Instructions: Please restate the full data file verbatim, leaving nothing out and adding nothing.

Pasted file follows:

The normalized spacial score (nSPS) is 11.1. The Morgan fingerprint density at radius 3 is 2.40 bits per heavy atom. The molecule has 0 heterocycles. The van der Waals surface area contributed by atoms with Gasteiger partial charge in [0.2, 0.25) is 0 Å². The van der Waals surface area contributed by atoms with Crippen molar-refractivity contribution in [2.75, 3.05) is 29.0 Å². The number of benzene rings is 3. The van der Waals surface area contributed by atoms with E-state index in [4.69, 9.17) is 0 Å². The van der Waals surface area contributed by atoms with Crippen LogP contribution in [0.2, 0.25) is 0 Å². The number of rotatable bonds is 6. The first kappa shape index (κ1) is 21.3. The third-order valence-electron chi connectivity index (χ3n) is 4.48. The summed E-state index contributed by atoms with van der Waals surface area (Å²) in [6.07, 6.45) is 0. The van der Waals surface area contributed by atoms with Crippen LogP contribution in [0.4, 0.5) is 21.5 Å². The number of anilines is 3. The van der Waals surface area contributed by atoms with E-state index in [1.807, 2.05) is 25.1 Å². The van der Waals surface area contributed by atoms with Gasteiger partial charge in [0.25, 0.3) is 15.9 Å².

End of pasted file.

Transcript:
The normalized spacial score (nSPS) is 11.1. The Morgan fingerprint density at radius 3 is 2.40 bits per heavy atom. The molecule has 0 heterocycles. The van der Waals surface area contributed by atoms with Gasteiger partial charge in [0.2, 0.25) is 0 Å². The van der Waals surface area contributed by atoms with Crippen molar-refractivity contribution in [2.75, 3.05) is 29.0 Å². The number of benzene rings is 3. The van der Waals surface area contributed by atoms with E-state index in [4.69, 9.17) is 0 Å². The van der Waals surface area contributed by atoms with Crippen LogP contribution in [0.2, 0.25) is 0 Å². The number of rotatable bonds is 6. The first kappa shape index (κ1) is 21.3. The third-order valence-electron chi connectivity index (χ3n) is 4.48. The summed E-state index contributed by atoms with van der Waals surface area (Å²) in [6.07, 6.45) is 0. The van der Waals surface area contributed by atoms with Crippen LogP contribution in [0.4, 0.5) is 21.5 Å². The number of anilines is 3. The van der Waals surface area contributed by atoms with E-state index in [1.807, 2.05) is 25.1 Å². The van der Waals surface area contributed by atoms with Gasteiger partial charge in [0.25, 0.3) is 15.9 Å².